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Copyright Trolls And Their Sinister Ways


The Start of a Nightmare

Diane looked at the envelope from John Slick, Attorney-at-Law in Las Vegas, addressed to her husband Ed as she opened the door to their ranch-style home in Upstate New York. She noticed the door to Ed’s workroom was open.

            “I see you didn’t have a chance to check the mailbox, “ she announced to Ed who was carving a wooden horse for his grandson’s birthday.

            “No, forgot. I want to get this horse done for Sean.”

            “How’s it coming?” Diane said, and walked into the workroom to take a look for herself. “Ahh, Ed, that’s lovely. Our six-year-old little guy’s going to love that. And Sammy and Kristen are going to love you even more for doing this for Sean.”

            Ed smiled from ear-to-ear.

            “Oh, you have a letter here from a Las Vegas, lawyer,” Diane said, and put it out in front of Ed’s nose.

            “Huh,” Ed said, and showed Diane his hands. “Las Vegas? Open it, honey, my hands are full of shellac.”

            Diane opened the letter.

            “What the hell is this?” Diane said with a gasp.

            “What is it,” Ed said, and stopped working on the carving. “What’s it say?”

            Diane started to read a few sentences. “It’s from a federal court…it says alleged infringement…peer-to-peer network…BitTorrent…according to our records you have placed a media file which contains the copyright –protected film content for our client’s motion picture…”

            “What the hell is BitTorrent?” Ed said. “What movie? What’s the name of the movie?”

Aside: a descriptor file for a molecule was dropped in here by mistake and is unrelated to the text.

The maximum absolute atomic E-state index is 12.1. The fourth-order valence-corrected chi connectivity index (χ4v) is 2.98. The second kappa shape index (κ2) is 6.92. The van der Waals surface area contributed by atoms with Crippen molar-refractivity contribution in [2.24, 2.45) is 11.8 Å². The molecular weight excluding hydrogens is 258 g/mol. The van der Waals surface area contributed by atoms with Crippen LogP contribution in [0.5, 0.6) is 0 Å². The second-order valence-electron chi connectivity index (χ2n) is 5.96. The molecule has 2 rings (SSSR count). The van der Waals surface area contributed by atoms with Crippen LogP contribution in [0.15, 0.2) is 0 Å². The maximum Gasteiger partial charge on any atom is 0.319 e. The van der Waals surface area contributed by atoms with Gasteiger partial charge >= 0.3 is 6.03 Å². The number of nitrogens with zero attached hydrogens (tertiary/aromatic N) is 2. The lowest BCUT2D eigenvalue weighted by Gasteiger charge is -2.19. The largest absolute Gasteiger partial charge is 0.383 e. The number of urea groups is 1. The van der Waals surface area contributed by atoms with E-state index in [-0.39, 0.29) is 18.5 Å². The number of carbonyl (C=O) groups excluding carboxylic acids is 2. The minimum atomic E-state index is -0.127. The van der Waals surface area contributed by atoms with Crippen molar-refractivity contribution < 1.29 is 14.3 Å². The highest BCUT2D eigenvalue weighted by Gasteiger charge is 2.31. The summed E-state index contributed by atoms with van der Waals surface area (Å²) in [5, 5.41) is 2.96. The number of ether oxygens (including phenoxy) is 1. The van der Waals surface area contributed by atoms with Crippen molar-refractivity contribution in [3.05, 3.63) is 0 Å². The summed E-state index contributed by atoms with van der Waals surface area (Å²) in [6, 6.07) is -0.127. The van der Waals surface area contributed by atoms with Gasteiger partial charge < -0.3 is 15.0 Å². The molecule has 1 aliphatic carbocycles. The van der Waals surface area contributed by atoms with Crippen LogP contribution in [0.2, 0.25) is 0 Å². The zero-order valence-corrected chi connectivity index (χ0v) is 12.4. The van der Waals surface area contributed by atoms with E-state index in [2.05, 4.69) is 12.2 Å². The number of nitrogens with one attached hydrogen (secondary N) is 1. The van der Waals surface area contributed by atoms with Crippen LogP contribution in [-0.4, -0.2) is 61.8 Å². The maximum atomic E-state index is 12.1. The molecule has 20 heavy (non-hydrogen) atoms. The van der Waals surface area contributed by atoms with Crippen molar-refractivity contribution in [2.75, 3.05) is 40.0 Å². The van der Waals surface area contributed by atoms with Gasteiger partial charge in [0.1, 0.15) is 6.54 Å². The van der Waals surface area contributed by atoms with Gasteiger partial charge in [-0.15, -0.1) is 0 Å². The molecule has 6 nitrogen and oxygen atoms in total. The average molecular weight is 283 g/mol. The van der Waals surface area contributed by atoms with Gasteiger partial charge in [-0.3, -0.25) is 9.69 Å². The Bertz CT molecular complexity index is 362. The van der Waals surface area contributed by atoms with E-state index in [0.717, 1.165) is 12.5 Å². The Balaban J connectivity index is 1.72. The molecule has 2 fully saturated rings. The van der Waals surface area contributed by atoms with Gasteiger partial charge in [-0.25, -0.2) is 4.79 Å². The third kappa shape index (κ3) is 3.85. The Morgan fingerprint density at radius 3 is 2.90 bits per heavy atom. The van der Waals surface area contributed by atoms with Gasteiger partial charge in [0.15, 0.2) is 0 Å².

“It’s called, Deep Tonsils. Oh, my God, Ed. It says…it says they can seek damages of up $150,000. per infringement.”

            “What!” Ed said. “Deep Tonsils. I think that’s a porn movie.”

            “Oh, my God, Ed, but it says we can pay $3,900. And if we don’t pay it right away in another week it goes up to $4,900.

            “They’ve got the wrong people.”

            “Ed, it says they got our home address through our internet service provider. That if we don’t pay we’ll be named in a lawsuit.”

            Diane and Ed looked at each other in silence.

            “Could one of the kids have done this,” Diane said.

            “Oh, God, is that possible?” Ed said, shaking his head. “We’ve got four kids and eight grandkids, all of which are in their teens and older.”

            “Except for Sean,” Diane said.

            “Yeah, Right,” Ed said, still in a daze.

            “How would we begin to find out if one of them did this?” Diane said.

            Ed shook his head. “Maybe it wasn’t one of the kids. Remember we had those carpet guys around last month. We always leave the computer on in the office and forget to log out.”

            “We have to pay, Ed. We can’t be named in a lawsuit. A pornography law suit…my God this is terrible.”